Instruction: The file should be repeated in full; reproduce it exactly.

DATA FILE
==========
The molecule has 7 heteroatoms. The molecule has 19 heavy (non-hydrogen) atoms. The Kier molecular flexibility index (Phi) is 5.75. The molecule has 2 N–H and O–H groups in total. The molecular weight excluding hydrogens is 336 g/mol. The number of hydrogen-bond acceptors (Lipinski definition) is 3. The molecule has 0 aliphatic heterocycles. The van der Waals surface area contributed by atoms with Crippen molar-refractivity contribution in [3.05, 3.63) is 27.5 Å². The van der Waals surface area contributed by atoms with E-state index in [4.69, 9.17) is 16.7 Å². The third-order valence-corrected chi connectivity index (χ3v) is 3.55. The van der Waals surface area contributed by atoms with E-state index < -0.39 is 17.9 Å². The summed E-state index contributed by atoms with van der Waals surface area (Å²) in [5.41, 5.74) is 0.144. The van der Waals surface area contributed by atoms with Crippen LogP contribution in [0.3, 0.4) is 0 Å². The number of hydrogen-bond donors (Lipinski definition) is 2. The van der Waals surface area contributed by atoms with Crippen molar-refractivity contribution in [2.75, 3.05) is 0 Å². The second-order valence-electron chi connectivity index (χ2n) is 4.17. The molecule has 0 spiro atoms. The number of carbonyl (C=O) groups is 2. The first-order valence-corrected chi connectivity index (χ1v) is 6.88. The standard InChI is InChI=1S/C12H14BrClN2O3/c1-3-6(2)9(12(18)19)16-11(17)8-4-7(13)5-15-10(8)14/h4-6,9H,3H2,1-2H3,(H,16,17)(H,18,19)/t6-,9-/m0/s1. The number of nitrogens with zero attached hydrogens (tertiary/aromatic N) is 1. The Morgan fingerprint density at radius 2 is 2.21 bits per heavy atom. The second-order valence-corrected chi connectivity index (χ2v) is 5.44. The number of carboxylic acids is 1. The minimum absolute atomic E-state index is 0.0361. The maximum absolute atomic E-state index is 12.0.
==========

The molecule has 7 heteroatoms. The molecule has 19 heavy (non-hydrogen) atoms. The Kier molecular flexibility index (Phi) is 5.75. The molecule has 2 N–H and O–H groups in total. The molecular weight excluding hydrogens is 336 g/mol. The number of hydrogen-bond acceptors (Lipinski definition) is 3. The molecule has 0 aliphatic heterocycles. The van der Waals surface area contributed by atoms with Crippen molar-refractivity contribution in [3.05, 3.63) is 27.5 Å². The van der Waals surface area contributed by atoms with E-state index in [4.69, 9.17) is 16.7 Å². The third-order valence-corrected chi connectivity index (χ3v) is 3.55. The van der Waals surface area contributed by atoms with E-state index < -0.39 is 17.9 Å². The summed E-state index contributed by atoms with van der Waals surface area (Å²) in [5.41, 5.74) is 0.144. The van der Waals surface area contributed by atoms with Crippen LogP contribution in [0.3, 0.4) is 0 Å². The number of hydrogen-bond donors (Lipinski definition) is 2. The van der Waals surface area contributed by atoms with Crippen molar-refractivity contribution in [2.75, 3.05) is 0 Å². The second-order valence-electron chi connectivity index (χ2n) is 4.17. The molecule has 0 spiro atoms. The number of carbonyl (C=O) groups is 2. The first-order valence-corrected chi connectivity index (χ1v) is 6.88. The standard InChI is InChI=1S/C12H14BrClN2O3/c1-3-6(2)9(12(18)19)16-11(17)8-4-7(13)5-15-10(8)14/h4-6,9H,3H2,1-2H3,(H,16,17)(H,18,19)/t6-,9-/m0/s1. The number of nitrogens with zero attached hydrogens (tertiary/aromatic N) is 1. The Morgan fingerprint density at radius 2 is 2.21 bits per heavy atom. The second-order valence-corrected chi connectivity index (χ2v) is 5.44. The number of carboxylic acids is 1. The minimum absolute atomic E-state index is 0.0361. The maximum absolute atomic E-state index is 12.0.